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Risk of peripheral artery disease according to a healthy lifestyle score: The PREDIMED study

Autores: López Laguna, Nieves; Martínez González, Miguel Ángel; Toledo Atucha, Estefanía; Babio, N.; Sorli, J. V.; Ros, E.; Muñoz, M. A.; Estruch, R.; Lapetra, J.; Muñoz-Bravo, C.; Fiol, M.; Serra-Majem, L.; Pinto, X.; Gonzalez, J. I.; Fito, M. ; Basora, J. ; Aros, F. ; Ruiz-Canela, Miguel (Autor de correspondencia)
Título de la revista: ATHEROSCLEROSIS
ISSN: 0021-9150
Volumen: 275
Páginas: 133 - 140
Fecha de publicación: 2018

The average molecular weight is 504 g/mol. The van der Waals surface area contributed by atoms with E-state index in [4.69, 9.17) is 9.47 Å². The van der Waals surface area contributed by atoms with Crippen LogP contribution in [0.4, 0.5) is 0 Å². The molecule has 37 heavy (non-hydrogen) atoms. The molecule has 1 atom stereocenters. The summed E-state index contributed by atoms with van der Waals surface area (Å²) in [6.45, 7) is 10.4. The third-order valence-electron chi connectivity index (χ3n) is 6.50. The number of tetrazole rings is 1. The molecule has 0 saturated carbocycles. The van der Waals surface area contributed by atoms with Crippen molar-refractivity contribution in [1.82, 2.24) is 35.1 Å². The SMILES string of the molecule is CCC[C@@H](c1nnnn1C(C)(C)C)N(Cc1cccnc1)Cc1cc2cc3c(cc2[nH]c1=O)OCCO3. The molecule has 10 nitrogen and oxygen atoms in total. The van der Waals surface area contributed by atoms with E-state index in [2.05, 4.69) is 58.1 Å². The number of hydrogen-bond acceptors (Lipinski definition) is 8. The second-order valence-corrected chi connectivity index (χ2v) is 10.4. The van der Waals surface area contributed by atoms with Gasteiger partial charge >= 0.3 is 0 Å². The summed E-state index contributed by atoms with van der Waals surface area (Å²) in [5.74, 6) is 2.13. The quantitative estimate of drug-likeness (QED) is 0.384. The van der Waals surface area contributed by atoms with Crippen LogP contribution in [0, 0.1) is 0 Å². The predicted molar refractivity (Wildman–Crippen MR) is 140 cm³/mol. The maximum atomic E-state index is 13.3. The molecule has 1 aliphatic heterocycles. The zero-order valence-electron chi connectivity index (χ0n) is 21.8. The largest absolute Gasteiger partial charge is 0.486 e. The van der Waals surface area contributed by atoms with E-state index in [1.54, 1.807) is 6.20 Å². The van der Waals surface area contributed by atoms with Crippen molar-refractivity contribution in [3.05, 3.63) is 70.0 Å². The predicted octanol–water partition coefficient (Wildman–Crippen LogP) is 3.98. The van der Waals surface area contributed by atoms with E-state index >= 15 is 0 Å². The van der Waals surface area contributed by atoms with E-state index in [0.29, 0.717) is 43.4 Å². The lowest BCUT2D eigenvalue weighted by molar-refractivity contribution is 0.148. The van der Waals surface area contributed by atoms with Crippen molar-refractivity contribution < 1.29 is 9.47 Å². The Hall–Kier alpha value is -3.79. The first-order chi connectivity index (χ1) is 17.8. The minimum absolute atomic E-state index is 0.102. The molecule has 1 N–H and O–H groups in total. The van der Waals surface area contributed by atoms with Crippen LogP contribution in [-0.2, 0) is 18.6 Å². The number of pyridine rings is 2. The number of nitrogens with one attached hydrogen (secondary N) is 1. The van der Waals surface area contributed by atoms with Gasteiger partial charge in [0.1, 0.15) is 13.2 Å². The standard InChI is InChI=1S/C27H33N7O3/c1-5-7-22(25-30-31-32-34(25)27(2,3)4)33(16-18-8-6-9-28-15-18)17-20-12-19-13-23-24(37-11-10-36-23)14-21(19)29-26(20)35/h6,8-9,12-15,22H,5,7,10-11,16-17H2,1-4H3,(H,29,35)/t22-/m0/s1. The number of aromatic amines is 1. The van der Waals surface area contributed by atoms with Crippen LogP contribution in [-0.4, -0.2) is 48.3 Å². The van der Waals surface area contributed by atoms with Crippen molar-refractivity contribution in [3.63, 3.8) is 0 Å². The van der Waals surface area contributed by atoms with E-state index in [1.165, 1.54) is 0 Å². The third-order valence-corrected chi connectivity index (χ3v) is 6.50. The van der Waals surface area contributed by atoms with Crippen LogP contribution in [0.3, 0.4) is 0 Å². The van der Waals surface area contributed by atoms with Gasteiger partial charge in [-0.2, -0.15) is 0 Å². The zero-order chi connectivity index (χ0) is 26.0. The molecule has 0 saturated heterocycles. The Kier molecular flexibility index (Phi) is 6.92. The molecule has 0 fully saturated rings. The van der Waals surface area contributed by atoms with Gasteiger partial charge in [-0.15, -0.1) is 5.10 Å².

Background and aims: The PREDIMED (PREvencion con Dleta MEDiterranea) is a multicentre trial analyzed as a prospective cohort study. A total of 7122 participants (aged 55-80 years) at high risk of cardiovascular disease in the PREDIMED trial were recruited in 11 centres in Spain. The prevalence of subjects with type 2 diabetes was 50%. Our objective was to determine the contribution of lifestyle factors to the development of peripheral artery disease (PAD). Methods: Incident clinical PAD in relation to a healthy lifestyle 5-point score defined as adherence to a Mediterranean diet (MedDiet), moderate alcohol intake, regular physical activity, normal weight (BMI<25) and non-smoking was measured. Results: Eighty-seven incident PAD cases were diagnosed during a median follow-up of 4.8 years. Compared with participants with 0 or 1 healthy lifestyle factor, the multivariable hazard ratio for PAD was 0.65 (95% confidence interval (CI) 0.37 to 1.14) for 2 factors, and 0.40 (0.22-0.72) for 3 or more. Moderate alcohol consumption, non-smoking, physical activity and following a MedDiet were significantly inversely associated with PAD whereas no association was found for normal weight (BMI<25 kg/m(2)). PAD risk monotonically decreased with an increasing number of lifestyle factors, and the greatest reduction was found for a score combining moderate alcohol consumption, MedDiet and physical activity or non-smoking. The multivariable-adjusted population attributable risk percent for the combination of these 4 factors was 80.5% (95% CI: 21.3%-95.1%). Conclusions: Our results demonstrate that a simple healthy lifestyle score is associated with a substantially reduced risk of PAD in a high cardiovascular risk population with a high prevalence (50%) of subjects with type 2 diabetes. (C) 2018 Elsevier B.V. All rights reserved.